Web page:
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Of 567 children under five registered with an industrial general practice over a 10-year period, 559 presented with symptoms of ill health in the first five years of life, and of these, 158 (27·9 per cent of those registered) had urine cultured using the dip-slide method. Thirty-four (12·3 per cent) girls and 23 (7·9 per cent) boys had at least one episode of significant bacteriuria. Two boys and three girls were found to have radiological abnormalities of the genito-urinary tract, of which two were obstructive lesions requiring surgery.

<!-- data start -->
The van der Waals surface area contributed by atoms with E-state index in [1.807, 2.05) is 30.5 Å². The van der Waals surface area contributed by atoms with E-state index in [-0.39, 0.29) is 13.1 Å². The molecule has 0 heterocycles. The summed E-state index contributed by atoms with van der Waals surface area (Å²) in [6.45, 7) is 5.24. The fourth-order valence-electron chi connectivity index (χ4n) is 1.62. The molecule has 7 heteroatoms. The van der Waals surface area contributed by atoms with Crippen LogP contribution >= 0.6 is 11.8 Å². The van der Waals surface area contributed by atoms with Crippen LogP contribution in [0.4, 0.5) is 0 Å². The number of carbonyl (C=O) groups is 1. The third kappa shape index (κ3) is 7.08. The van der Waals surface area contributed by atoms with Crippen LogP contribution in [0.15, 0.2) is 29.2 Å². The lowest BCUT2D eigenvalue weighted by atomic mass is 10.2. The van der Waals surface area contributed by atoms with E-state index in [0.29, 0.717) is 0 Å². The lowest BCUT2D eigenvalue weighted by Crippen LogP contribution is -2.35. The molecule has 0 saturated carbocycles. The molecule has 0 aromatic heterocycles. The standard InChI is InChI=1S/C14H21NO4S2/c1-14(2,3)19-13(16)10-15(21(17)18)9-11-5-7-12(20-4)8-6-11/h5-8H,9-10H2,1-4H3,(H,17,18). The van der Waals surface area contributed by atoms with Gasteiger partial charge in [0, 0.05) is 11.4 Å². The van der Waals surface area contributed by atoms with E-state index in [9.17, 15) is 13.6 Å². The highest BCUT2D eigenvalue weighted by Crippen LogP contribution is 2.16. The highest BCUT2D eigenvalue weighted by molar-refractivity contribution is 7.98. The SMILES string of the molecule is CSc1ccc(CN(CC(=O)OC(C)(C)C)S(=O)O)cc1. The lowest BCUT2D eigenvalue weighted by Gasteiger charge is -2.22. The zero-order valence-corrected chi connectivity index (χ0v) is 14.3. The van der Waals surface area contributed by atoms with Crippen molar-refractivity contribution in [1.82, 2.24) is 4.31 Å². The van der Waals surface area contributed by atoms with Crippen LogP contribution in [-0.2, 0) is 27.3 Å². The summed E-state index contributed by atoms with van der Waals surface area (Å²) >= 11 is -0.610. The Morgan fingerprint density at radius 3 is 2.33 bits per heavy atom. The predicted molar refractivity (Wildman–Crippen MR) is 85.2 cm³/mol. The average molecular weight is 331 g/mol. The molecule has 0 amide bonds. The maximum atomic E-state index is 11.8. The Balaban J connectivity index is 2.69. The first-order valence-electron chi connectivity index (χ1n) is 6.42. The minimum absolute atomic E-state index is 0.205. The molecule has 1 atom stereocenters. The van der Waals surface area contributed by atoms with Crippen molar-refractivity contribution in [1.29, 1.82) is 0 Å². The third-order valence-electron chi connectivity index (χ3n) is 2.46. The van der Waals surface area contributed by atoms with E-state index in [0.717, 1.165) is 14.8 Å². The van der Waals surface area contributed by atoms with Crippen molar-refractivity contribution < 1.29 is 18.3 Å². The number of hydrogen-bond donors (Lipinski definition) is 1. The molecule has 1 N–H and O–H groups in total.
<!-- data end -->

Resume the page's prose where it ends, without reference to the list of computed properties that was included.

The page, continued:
Symptoms usually ascribed to the urinary tract in older children and adults did not discriminate for infection in this age group and were not a reliable indicator of the presence, or of the absence, of significant bacteriuria.
The incidence of significant bacteriuria was considerably above that recorded by surveys on asymptomatic children. Proteus infections were four times more common among boys than girls, and under the age of three the proportion of boys with bacteriuria exceeded that of girls.
Dip-slide culture is a valuable tool in the diagnosis, management, and follow-up of urinary tract infection.